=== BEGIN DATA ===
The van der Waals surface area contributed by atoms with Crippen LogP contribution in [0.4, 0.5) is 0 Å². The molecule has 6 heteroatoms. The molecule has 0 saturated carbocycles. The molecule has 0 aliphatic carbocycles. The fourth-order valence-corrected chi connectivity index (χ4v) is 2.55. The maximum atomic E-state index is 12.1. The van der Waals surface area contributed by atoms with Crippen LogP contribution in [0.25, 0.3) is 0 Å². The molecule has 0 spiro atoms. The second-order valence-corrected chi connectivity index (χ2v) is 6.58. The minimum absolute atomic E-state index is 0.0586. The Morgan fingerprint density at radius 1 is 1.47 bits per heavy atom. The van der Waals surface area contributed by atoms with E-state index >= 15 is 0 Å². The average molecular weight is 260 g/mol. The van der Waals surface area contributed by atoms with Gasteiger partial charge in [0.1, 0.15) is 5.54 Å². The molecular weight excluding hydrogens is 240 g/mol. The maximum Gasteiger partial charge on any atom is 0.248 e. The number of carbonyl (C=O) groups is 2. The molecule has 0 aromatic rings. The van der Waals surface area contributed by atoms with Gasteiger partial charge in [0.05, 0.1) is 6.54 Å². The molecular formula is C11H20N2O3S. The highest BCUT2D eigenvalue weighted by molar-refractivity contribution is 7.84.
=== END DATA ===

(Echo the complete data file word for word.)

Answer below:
The van der Waals surface area contributed by atoms with Crippen LogP contribution in [0.4, 0.5) is 0 Å². The molecule has 6 heteroatoms. The molecule has 0 saturated carbocycles. The molecule has 0 aliphatic carbocycles. The fourth-order valence-corrected chi connectivity index (χ4v) is 2.55. The maximum atomic E-state index is 12.1. The van der Waals surface area contributed by atoms with Crippen LogP contribution in [0.25, 0.3) is 0 Å². The molecule has 0 spiro atoms. The second-order valence-corrected chi connectivity index (χ2v) is 6.58. The minimum absolute atomic E-state index is 0.0586. The Morgan fingerprint density at radius 1 is 1.47 bits per heavy atom. The van der Waals surface area contributed by atoms with E-state index >= 15 is 0 Å². The average molecular weight is 260 g/mol. The van der Waals surface area contributed by atoms with Gasteiger partial charge in [0.1, 0.15) is 5.54 Å². The molecular weight excluding hydrogens is 240 g/mol. The maximum Gasteiger partial charge on any atom is 0.248 e. The number of carbonyl (C=O) groups is 2. The molecule has 0 aromatic rings. The van der Waals surface area contributed by atoms with Gasteiger partial charge in [0.05, 0.1) is 6.54 Å². The molecular formula is C11H20N2O3S. The highest BCUT2D eigenvalue weighted by molar-refractivity contribution is 7.84.